Interestingly, I can only recall one time that a stranger prayed for me. It was a couple years ago at a park. My friend and I were doing a Bible study, and the guy noticed that, so it wasn’t completely random given the context. It’s not like I was at the mall or something. I appreciated this, but I could see how it might make  someone else uncomfortable.

      • This reply was modified 1 year, 3 months ago by Ryan Berhar.
    • #19510
      Halsey Blocher
      Participant

      Glad you all enjoyed it! As a Christian, prayer has never bothered me and I’m a big advocate of it, but since not everyone share this opinion I thought it would good to remind people to approach these situations as respectfully as possible.

    • #19511
      Adnan Hafizovic
      Participant

      When we talk about religion and this topic, I did not have such an experience, although I believe and I know that many people I know are praying for God for my health. My opinion is that there is no need for it, because in Islam, and I believe in Christianity, that pray of  ill person is much more valuable to God, because we are the ones who are in great temptation. Recently, a friend of mine asked me to pray to God, so God allowed her to find a fine husband.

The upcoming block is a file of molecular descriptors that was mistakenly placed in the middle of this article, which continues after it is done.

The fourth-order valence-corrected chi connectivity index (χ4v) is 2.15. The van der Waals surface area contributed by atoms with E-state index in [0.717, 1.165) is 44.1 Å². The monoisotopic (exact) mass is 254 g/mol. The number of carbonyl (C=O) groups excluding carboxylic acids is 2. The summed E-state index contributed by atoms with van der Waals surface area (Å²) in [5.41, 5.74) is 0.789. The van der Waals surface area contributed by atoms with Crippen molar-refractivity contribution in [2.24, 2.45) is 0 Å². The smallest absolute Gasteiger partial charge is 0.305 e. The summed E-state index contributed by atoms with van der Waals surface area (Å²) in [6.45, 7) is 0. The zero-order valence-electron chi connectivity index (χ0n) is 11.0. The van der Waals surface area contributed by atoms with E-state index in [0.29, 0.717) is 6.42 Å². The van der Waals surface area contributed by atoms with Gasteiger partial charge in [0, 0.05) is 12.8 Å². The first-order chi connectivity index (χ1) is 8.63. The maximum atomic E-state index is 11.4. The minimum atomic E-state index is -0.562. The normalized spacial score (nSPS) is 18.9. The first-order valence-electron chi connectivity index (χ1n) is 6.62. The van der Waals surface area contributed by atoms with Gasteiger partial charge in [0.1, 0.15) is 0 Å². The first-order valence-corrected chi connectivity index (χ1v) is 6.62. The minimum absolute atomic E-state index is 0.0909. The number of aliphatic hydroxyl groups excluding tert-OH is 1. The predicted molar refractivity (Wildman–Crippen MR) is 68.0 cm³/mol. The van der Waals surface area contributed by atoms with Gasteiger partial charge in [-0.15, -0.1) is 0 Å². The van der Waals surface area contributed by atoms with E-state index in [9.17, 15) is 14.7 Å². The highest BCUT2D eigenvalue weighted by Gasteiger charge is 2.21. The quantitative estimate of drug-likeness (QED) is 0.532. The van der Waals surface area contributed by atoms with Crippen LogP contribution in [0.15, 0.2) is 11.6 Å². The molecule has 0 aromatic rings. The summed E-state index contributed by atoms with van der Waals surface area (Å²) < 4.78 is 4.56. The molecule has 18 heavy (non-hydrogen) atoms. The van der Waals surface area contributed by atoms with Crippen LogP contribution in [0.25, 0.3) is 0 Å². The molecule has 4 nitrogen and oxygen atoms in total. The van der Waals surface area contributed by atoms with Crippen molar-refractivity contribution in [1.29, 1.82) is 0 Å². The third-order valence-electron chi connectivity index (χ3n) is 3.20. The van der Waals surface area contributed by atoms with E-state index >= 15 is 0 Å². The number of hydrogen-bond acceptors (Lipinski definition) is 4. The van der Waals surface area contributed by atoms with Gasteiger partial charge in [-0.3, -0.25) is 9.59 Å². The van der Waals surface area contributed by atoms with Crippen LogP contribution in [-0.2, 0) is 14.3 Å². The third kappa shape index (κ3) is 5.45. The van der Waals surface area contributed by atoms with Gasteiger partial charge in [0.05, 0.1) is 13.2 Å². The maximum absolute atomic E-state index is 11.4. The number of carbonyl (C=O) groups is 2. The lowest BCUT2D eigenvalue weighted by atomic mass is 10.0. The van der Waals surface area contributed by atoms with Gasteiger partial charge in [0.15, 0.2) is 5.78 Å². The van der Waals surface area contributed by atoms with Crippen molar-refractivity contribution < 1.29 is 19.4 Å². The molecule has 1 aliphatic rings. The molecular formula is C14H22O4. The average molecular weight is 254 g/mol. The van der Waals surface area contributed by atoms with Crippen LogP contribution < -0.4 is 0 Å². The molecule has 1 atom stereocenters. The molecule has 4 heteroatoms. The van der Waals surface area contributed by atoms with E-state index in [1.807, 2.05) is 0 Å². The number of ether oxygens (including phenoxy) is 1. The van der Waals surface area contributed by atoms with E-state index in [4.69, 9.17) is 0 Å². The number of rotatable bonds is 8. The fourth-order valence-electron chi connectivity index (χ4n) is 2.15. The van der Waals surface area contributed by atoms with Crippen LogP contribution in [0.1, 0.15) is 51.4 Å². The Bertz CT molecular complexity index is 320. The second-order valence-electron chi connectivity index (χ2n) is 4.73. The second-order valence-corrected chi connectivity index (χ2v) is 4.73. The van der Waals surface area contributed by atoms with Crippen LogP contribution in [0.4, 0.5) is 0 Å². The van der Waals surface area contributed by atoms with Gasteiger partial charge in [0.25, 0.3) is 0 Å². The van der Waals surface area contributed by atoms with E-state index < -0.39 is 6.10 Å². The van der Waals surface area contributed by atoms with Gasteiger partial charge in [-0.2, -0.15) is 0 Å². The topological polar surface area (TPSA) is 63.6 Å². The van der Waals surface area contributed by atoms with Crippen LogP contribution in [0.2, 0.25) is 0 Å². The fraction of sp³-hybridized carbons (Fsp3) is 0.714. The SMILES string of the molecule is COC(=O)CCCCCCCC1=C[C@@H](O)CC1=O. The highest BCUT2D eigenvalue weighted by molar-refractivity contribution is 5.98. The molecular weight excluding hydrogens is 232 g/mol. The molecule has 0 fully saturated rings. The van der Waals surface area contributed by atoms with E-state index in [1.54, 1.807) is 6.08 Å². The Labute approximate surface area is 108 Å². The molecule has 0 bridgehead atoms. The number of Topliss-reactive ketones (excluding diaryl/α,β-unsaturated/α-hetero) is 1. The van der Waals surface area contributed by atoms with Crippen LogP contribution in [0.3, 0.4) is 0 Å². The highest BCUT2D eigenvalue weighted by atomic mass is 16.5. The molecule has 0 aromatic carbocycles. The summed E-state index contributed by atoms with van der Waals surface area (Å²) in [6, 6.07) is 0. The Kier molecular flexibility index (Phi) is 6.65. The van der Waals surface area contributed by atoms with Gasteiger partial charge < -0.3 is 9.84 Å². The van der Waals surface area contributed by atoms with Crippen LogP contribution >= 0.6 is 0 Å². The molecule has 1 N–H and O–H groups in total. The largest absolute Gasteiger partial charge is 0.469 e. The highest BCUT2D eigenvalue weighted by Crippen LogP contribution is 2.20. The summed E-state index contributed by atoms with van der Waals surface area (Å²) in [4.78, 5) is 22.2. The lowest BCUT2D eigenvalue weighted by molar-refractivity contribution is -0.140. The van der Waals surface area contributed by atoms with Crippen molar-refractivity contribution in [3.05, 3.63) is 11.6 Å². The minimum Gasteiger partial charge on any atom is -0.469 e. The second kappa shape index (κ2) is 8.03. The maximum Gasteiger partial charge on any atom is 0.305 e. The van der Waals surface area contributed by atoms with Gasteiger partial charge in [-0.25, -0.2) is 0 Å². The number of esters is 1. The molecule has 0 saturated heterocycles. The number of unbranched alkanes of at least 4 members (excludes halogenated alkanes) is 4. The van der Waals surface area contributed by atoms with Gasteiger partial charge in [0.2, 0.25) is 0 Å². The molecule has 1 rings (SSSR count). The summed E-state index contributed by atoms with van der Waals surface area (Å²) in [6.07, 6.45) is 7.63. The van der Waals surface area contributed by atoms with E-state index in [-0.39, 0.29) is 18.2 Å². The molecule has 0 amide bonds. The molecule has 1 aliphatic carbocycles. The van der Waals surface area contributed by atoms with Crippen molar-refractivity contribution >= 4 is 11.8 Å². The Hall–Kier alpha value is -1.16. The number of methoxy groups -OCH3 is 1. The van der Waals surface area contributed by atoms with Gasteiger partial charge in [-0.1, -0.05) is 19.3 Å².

• #19623
      Halsey Blocher
      Participant

      Hey everyone! I just wanted to share something that happened this weekend as sort of a follow up to this column and discussion. As we were getting ready to leave church, a woman that I haven’t met before came up to us and asked if she could pray for me. Like I said, this doesn’t bother me, so I said yes. What I really want to share is how much I appreciated the way she approached the situation. First of all, she asked first and waited for an answer. I got the impression that she would have been okay with it if I had said no. Secondly, I appreciated how she worded the prayer. She didn’t ask that God would heal me in the wait that I would just get up and walk. She basically asked that He heal me His way in His time. It could be that I get up and walk, it could be through medical intervention, it could be that I am not fully healed until heaven, or it could be something none of us have thought of. The point is, she left it in His hands. She also prayed for protection for me and my family, which is something I always appreciate. The whole experience was ironic considering I just wrote this, but her approach was exactly what I was trying to encourage when I wrote it.